BASIL   I buy a Basil from the supermarket and I snip off the leaves to use in cooking. I water it well but it dies. I have to go and buy another one. What should I do to keep it going ?

Supermarket Basil is actually lots of seeds planted close together to give the effect of a bushy plant. Like any seedlings, if you cut off their first leaves, the young plants will die. (Supermarkets like you to buy another one !) Sow your own seed (one seed per small pot and then pot it on to a larger pot) and you will have lots and lots of leaves for your salads and tomato dishes. You can harvest off your big plant until the end of October.

CORIANDER   If I buy a Coriander plant, it shoots up into a flower and there are not many leaves to pick. What should I do to get lots of Coriander leaf ?

Coriander is an annual so will always try to flower in its first year, especially if sown before the longest day. If you love to have lots of Coriander leaves for your cooking and salads, it is best to grow a short row of Coriander seeds every three weeks from May until the end of August, directly into the ground or about 10 seeds in a large deep pot. Pick and eat your Coriander from this pot. Never try to sow first in a small pot and then try to pot on to a bigger pot. This disturbance will cause it to bolt into flower. Coriander also needs constant watering to discourage it from going to flower. Sowing like this every few weeks will give you a continual supply of leaves. Also, the later you sow the seeds, the better it stays at the leaf stage. From an August sowing you can have leaves to eat in November. Coriander is a hardier plant than most people think. For very best crop – sow late and grow thickly in a row like a vegetable into pre-prepared fertile soil.

FRENCH TARRAGON   My French Tarragon didn’t survive the winter. Is there any way of keeping it going ?

Put it in a larger pot, and keep it in a pot always, outside in the sun in the summer. In October it will start its winter dormancy. Put the pot in a cool but frost-free place such as a garage, shed or unheated conservatory. It needs ventilation but does not need light as there are no leaves showing in the winter. Leave the compost to go very dry – not completely dried out , but still very dry. Start watering again gradually at the end of March, but do not bring the plant into the warmth. Harden off gradually and put the pot outside again at the end of May. Continue to feed and water.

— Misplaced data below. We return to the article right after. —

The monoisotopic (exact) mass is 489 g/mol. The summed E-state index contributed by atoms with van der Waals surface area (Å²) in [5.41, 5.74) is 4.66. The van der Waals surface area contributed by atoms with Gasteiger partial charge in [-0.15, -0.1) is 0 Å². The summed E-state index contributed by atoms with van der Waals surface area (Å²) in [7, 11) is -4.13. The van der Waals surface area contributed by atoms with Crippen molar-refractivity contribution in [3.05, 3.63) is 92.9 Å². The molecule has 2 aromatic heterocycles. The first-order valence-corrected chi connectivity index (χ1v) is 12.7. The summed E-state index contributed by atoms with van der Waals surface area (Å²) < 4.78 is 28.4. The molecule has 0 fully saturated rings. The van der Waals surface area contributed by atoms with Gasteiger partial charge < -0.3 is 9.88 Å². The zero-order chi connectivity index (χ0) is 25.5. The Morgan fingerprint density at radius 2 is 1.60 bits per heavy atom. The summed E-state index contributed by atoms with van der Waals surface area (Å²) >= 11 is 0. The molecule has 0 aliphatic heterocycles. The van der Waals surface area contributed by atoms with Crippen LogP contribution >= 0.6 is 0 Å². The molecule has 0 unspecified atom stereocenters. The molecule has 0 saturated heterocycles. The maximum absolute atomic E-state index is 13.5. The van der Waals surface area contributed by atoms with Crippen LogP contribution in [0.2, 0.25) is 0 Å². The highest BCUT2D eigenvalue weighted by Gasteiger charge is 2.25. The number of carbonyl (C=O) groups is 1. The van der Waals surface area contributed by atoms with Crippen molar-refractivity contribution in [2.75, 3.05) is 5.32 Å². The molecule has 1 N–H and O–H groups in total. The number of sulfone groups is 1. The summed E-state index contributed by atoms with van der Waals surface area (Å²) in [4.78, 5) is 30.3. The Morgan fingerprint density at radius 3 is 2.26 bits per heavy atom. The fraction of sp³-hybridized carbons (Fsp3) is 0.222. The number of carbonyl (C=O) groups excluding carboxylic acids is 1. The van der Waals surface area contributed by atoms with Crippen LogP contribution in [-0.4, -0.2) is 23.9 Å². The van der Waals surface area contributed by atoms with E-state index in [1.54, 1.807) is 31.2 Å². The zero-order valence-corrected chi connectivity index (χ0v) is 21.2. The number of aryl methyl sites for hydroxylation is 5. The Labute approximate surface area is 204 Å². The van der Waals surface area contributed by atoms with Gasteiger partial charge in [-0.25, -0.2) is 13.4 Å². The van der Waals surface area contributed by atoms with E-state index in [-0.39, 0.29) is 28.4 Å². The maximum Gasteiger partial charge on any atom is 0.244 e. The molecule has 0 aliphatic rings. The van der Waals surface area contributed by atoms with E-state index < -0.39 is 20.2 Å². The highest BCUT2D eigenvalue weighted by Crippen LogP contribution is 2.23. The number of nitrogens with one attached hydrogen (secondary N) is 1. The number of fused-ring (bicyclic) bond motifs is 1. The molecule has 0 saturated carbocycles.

PARSLEY   I have tried growing Parsley from seed and it doesn’t seem to come up. What’s the trick ?

Parsley can take up to 3 weeks to germinate. The compost in the pot or the ground has to be kept moist in all this time. Also it sometimes happens that the seed does in fact germinate and the first leaves appear – only to be eaten immediately by slugs. Sow your seeds in small pots – a very few seeds per pot – and keep the pots away from slugs. Also do not sow too early. Sow from the end of May to August. Always pot on (or plant out) your Parsley plant, as soon as the roots fill the pot. Parsley is a plant that is trying to form a deep root. If you delay potting on, or planting out, the plant never catches up and the leaves tend to go yellow. Parsley like to have regular watering, and can be placed in a position of some shade / some sun throughout the day. Harvest outer leaves by snipping lower part of stem with scissors. The stalk is as nutritious as the leaf.

MINT   Why did my Mint do really well the first year and the following year it died / didn’t have many leaves ?

Mint roots are hungry and go to the edge of the pot looking for food. If kept in the same pot without any attention, the plant eventually starves to death. Put your Mint into a large pot and water it well. Every October, take the whole plant out of the pot and cut off a third of the root ball. Put the two-thirds bit back in the middle of the pot with fresh compost round. Water to settle the roots. Your Mint will keep going for ever.
Sometimes people think that sinking a pot of Mint into the ground is a good way to prevent Mint from travelling. Any Mint in a pot will still need maintaining as above.

EXTENDING YOUR RANGE OF HERBS
Having acquired the first twelve basic herbs for the kitchen, and if there is room for another twelve, we highly recommend the following herbs –
Angelica, Borage, Chamomile, English Mace, Fennel, Good King Henry, Lavender, Lovage, Peppermint, Salad Burnet, Sorrel, Welsh Onion.